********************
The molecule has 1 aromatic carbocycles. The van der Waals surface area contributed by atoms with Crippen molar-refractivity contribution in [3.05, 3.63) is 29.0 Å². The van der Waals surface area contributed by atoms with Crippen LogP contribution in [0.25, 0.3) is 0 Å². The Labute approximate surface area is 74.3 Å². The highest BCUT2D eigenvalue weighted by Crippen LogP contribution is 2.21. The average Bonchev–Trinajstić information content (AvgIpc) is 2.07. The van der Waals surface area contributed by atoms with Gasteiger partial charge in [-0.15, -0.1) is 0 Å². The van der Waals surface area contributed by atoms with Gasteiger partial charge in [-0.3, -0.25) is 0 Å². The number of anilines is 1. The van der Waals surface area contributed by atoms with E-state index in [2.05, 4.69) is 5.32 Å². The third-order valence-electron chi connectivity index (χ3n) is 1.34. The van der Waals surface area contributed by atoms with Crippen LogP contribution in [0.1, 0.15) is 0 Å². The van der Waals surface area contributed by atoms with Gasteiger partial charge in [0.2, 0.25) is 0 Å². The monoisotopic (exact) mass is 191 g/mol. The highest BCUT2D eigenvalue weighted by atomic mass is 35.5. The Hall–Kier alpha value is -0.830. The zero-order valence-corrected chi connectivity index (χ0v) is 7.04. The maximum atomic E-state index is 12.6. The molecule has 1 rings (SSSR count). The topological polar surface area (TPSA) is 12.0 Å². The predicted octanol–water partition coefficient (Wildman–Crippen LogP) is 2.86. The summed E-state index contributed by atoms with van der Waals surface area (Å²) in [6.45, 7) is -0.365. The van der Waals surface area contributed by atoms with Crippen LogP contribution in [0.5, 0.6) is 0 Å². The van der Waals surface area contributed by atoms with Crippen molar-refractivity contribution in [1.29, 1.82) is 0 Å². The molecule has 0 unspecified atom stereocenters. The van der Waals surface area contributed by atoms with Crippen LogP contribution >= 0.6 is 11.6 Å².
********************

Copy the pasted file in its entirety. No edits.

The molecule has 1 aromatic carbocycles. The van der Waals surface area contributed by atoms with Crippen molar-refractivity contribution in [3.05, 3.63) is 29.0 Å². The van der Waals surface area contributed by atoms with Crippen LogP contribution in [0.25, 0.3) is 0 Å². The Labute approximate surface area is 74.3 Å². The highest BCUT2D eigenvalue weighted by Crippen LogP contribution is 2.21. The average Bonchev–Trinajstić information content (AvgIpc) is 2.07. The van der Waals surface area contributed by atoms with Gasteiger partial charge in [-0.15, -0.1) is 0 Å². The van der Waals surface area contributed by atoms with Gasteiger partial charge in [-0.3, -0.25) is 0 Å². The number of anilines is 1. The van der Waals surface area contributed by atoms with E-state index in [2.05, 4.69) is 5.32 Å². The third-order valence-electron chi connectivity index (χ3n) is 1.34. The van der Waals surface area contributed by atoms with Crippen LogP contribution in [0.1, 0.15) is 0 Å². The van der Waals surface area contributed by atoms with Gasteiger partial charge in [0.2, 0.25) is 0 Å². The monoisotopic (exact) mass is 191 g/mol. The highest BCUT2D eigenvalue weighted by atomic mass is 35.5. The Hall–Kier alpha value is -0.830. The zero-order valence-corrected chi connectivity index (χ0v) is 7.04. The maximum atomic E-state index is 12.6. The molecule has 1 rings (SSSR count). The topological polar surface area (TPSA) is 12.0 Å². The predicted octanol–water partition coefficient (Wildman–Crippen LogP) is 2.86. The summed E-state index contributed by atoms with van der Waals surface area (Å²) in [6.45, 7) is -0.365. The van der Waals surface area contributed by atoms with Crippen LogP contribution in [0.5, 0.6) is 0 Å². The van der Waals surface area contributed by atoms with Crippen molar-refractivity contribution in [1.29, 1.82) is 0 Å². The molecule has 0 unspecified atom stereocenters. The van der Waals surface area contributed by atoms with Crippen LogP contribution >= 0.6 is 11.6 Å².